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Excellent U.S. Credit Cards without Foreign Transaction Fees

Discussion in 'Settlement Issues' started by Publius_Cornelius_Scipio, Sep 18, 2019.

  1. We found Canadian credit cards averagely offer very inferior rewards than U.S. ones:
    • I.e., Amex blue cash in the U.S. offer 3% on grocery while the Canadian version offers 1.25%.
    • While in the U.S., 2% is the minimum reward percentage for a moderately savvy consumer, 1% seems to be the counterpart for Canada.
    For new settlers, we suggest retaining all the good U.S. credit cards without foreign transaction fees. We do not claim the list below to be exclusive. Readers can build upon the information listed below to form their own personal list.


    Discover:
    Discover cashback credit cards
    5% calendar is very attractive.
    All Discover cards charge no Foreign Transaction Fees

    Chase:
    No Foreign Transaction Fees
    Chase sapphire preferred or reversed
    • This card is especially useful for primary coverage on rental cars
    Chase Amazon credit cards
    • For wholefood and Amazon lovers.
    • They are both versions for non-prime members and prime members.
    Chase Hyatt
    • For free nights of Hyatt



    Paypal cashback credit cards:
    Synchrony
    2% cashback master credit cards. A master credit card would be very useful if you are a Costco member because Canadian Costco warehouses only take master credit cards.


    Nordstrom:
    Nordstrom credit card if you like Nordstrom in Canada.
    No Foreign Transaction Fees

    Barclay Uber:
    4% back on restaurants, takeout, and bars, including UberEATS
    3% back on airfare, hotels, and vacation home rentals
    2% back on online purchases including Uber, online shopping, and video and music streaming services*
    1% back on all other purchases
    Up to a $50 credit for online subscriptions services after you spend $5,000 on your card per year
    Up to $600 for mobile phone damage or theft when you pay your mobile phone bill with your card
    No foreign transaction fees when you make purchases outside the U.S.


    Apple credit card:
    3% cashback on Apple purchases and services (including the app store, Apple Music payments, etc.)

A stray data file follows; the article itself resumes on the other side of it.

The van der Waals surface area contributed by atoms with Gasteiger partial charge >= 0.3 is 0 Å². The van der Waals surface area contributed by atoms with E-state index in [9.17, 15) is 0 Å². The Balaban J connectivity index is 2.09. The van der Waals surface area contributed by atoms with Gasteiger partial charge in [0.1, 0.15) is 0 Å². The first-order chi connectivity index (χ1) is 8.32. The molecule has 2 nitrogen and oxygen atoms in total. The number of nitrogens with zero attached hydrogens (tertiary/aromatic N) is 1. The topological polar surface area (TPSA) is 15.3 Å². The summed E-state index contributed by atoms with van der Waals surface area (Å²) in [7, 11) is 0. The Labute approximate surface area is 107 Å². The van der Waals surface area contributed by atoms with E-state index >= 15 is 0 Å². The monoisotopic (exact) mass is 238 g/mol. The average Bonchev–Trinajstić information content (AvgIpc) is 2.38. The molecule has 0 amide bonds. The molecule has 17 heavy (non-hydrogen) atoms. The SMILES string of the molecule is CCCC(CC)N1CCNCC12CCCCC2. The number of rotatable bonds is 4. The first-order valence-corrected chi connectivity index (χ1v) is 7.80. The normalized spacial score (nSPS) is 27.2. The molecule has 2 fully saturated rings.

3% cashback on Uber and UberEATS when using Apple Pay
    2% cashback on all Apple Pay purchases
    1% cashback when using the physical card
    No foreign transaction fees
    By using apple pay, you can turn this into a 2% reward card.


    For U.S. institutions, changing the current address to a Canadian one is not an issue. However, you may have to call in to change the address.
    The key is to apply and obtain all credit cards before your relocation. Once you move, you won't be eligible for most if not all credit cards such as the apple credit card.
     
  2. Citi Anywhere
    Costco Anywhere Visa® Card by Citi
    No foreign transaction fees
    However, I hazard the reward for this card can only be cashed in a U.S. Costco warehouse.
     
  3. #3 mbaleine, Sep 19, 2019 at 1:14 PM
    Last edited: Sep 19, 2019
    TD US Bank's cash back Visa card also has no foreign transaction fees (and no annual fee). I guess the perk with TD is that you get the option of Cross-border Banking if you have both TD US Bank and TD Canada Trust accounts.

    But honestly Chase Sapphire Reserve is hands down the best (and probably the only one you ever need) if you could get one. The travel perks are simply amazing with no blackout dates. If you're American you also get to receive full refund for TSA Pre-check and Global Entry fees. And the card is metal and feels much more substantial :)
     
  4. Good to know and thanks for the information.
    What's the use of having US credit card considering the fact that it won't help in building Canadian credit history and to pay the balance one has to face CAD to USD conversion rate etc.
    I just want to understand what's your point and if I am missing anything.